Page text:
Is Essendon 'hard to deal with'?


On Monfries, we did Port a MASSIVE favour by trading him. He was a free agent and could have gone there for nothing but Port had a player leaving under free agency. If port got Monfries as a free agent, it would have dent the value of the pick coming in for their leaving player (can’t recall the player atm).

So we did them a solid. They then ■■■■■■ us when they went after Ryder.

Edit: It was Troy Chaplin and Danyle Pearce Port lost. We got Goddard and wasn’t eligible for a compo pick for losing Monfries so accepted a nothing pick for him to help Port get a decent return for their lost free agents.

Long story short, Port can go ■■■■ themselves.


I don’t think you can take into account facts that were unknowable at the time (eg, WADA 12-month bans, which most people didn’t think would happen at the time) but I do think you can take into account a player’s subsequent form, which can validate (or not) a club’s position on a player at the trade table.

For example, i think Ryder, Hibberd and Carlile’s subsequent form totally justifies EFC’s position that they were high value players.


As we signed Goddard as a free agent if monfries left us we would have gotten nothing for him. So we helped ourselves really.


For a nothing pick, 51 in the end. Used it well on Dylan Van Unen.

So could have accepted nothing for him to stop Port from getting higher in the draft.


On current trade debate we would have been within our rights to demand two first rounders for Ryder.


Saad - just below average, about the 45% percentile. That being said he improved significantly this year (~20%) and the PAV system doesn’t necessarily capture everything about a player like Saad (metres gained aren’t used, bounces etc). I wouldn’t pay more than ~pick 30 though based on this.

Smith - When he was up and about he was on average in the best 25% of the players in the league (2014-2016). Dropped to a touch below average this year and that should hurt his trade currency. He is worth more than Saad based on his already shown ceiling, but I would say early to mid 20s.

Stringer - very similar trajectory to Smith, except at his best he was getting close to elite (note that this was 2015) and he has dropped steadily now to a PAV of about 14 which is still well above average but a lot less than his peak of ~18 (top 10%). Worth a touch more than Smith based on this, maybe late teens pick.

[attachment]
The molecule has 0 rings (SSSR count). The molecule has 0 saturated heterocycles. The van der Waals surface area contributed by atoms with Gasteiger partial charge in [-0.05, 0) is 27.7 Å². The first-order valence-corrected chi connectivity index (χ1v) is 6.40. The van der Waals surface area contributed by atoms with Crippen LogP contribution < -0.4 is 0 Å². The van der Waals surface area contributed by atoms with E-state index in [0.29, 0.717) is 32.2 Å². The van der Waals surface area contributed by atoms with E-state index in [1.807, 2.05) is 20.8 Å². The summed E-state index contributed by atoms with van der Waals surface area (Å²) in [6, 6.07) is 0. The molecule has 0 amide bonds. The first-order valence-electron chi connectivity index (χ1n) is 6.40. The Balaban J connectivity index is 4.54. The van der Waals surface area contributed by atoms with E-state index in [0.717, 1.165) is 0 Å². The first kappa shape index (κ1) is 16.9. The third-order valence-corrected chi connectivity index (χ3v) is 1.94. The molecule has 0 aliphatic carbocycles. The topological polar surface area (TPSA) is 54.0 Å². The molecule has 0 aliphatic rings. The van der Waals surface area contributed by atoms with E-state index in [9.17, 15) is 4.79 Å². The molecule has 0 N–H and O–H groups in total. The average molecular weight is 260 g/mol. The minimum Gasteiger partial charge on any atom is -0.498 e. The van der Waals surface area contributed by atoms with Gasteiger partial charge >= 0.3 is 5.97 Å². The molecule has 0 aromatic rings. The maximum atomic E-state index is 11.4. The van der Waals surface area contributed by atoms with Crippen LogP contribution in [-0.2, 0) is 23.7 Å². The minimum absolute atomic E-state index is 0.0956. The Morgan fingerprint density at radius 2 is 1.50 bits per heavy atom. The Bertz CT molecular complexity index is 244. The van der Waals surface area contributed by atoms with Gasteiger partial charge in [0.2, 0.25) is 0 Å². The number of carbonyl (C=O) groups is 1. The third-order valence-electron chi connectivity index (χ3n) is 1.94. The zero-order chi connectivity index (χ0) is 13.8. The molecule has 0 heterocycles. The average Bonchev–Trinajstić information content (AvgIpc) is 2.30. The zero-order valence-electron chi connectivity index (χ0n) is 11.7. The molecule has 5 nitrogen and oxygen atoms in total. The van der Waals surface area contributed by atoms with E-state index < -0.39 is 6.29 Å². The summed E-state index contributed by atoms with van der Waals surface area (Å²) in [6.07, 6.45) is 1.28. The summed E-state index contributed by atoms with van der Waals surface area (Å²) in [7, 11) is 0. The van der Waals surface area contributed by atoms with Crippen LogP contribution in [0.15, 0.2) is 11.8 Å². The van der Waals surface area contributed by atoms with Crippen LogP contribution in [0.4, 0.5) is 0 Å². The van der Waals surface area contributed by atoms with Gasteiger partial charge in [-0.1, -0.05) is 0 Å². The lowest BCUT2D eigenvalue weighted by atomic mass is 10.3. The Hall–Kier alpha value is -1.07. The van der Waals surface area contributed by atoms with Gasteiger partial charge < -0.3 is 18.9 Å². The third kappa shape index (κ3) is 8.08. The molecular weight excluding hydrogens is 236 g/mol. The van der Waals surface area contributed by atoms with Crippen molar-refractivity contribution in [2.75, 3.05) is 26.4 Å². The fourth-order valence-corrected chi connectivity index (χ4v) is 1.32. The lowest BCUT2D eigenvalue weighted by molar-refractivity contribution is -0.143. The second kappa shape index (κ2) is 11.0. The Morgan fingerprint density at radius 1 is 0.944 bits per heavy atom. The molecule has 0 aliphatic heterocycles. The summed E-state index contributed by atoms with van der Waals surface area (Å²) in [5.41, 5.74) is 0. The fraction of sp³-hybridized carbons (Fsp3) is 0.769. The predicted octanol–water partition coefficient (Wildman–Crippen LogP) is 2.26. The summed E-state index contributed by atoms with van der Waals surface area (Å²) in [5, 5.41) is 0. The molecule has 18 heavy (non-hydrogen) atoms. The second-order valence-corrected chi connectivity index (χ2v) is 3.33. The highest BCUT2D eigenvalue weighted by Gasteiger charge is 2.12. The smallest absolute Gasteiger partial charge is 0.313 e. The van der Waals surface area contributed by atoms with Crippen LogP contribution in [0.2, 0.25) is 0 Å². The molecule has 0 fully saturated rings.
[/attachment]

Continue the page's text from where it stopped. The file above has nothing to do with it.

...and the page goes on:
Both Bulldogs and GWS are kidding if they think they can get maximum currency for players who have taken two consecutive steps in the wrong direction (and this is purely statistically, without the external concerns, although causation and correlation). Out of the three, Saad is the only one going in the right direction, so it will be interesting to see how it all plays out.

For reference, based purely on this year, Stringer would be our 10th most valuable player, Devon Smith 13th and Saad 14th. This would push Ambrose, Green and James Kelly out of the top 22 on rankings, so our net PAV would have improved by about 7 points, which is significant but not huge. Those three players either play at their best (smith, stringer) or keep improving (saad), and there is significant potential for increasing the total value of the team next year however.


Leave us alone.
The question should be Are Carlton hard to deal with ?
Last year they would not budge from a demand for 2 first rounders for Bryce Gibbs.
So the trade fell over.


Gibbs had a contract.

That’s not being hard to deal with… that’s “■■■■ off and stop wasting our time unless you are serious”.


Contracts are a joke. Players can get out of contracts citing they want to go home to Brisbane then end up in Adelaide when their home is actually WA.


By a street

What was it they wanted for Gorringe, their 3rd or 4th in line ruck, a year before he was delisted?

I always think it’s a fool’s game, play hardball too often and nobody wants to play with you anymore.


From memory it would’ve affected Port’s FA compo pick too. Was a win win.


Contracts in the AFL is the new fake news.

People make up whatever narrative they want to believe.


Is this really true?

As far as I know/can remember, the only players to break contracts recently are Ryder, McCarthy, Saad, and, um, who? Stringer is pretty much being shown the door, and (by rumour) both Francis and Schache have been asked by their clubs if they want to be traded out. Gibbs wanted out and was told no.


i wonder if the Ryder trade happened in 2015 whether future picks would have been on the table? (given port’s public position was 'we’d love to give you more but we have no other picks and none of our players want to come to you…)


Ants, Sure, maybe thats right in the past, but this year its almost certain that Ablett, being homesick, and wanting to go home, even as a contracted player ( whose contract was notoriously front loaded ) will get back to Geelong. Schache , having just re-signed, being homesick, will get back to a Melbourne club.

The meaning of “contracted player” is becoming far less of an impediment to players who want to cite “personal reasons” for breaking their contract. In the case of Ryder, the personal reason was dubious.


I forgot about Ablett.

You can hardly put Schache in that bracket - Brisbane have approached him and said “given you’re homesick, how about returning this year”! Probably realising that with Richmond and St Kilda having multiple first round picks and needs for talls, this could be the year to cash in on him.


Great, many thanks!


Impey at the moment and Watts, Charlie Cameron’s asked. Lewis last year. Cooney and Griffen when the dogs imploded. Tom Boyd. Heath Shaw. Mitch Clark.


To answer the question.



We don’t get to say

It’s like trump saying he is a good president.

We may feel we are good, but ultimately it’s other clubs who get to decide if that’s true or not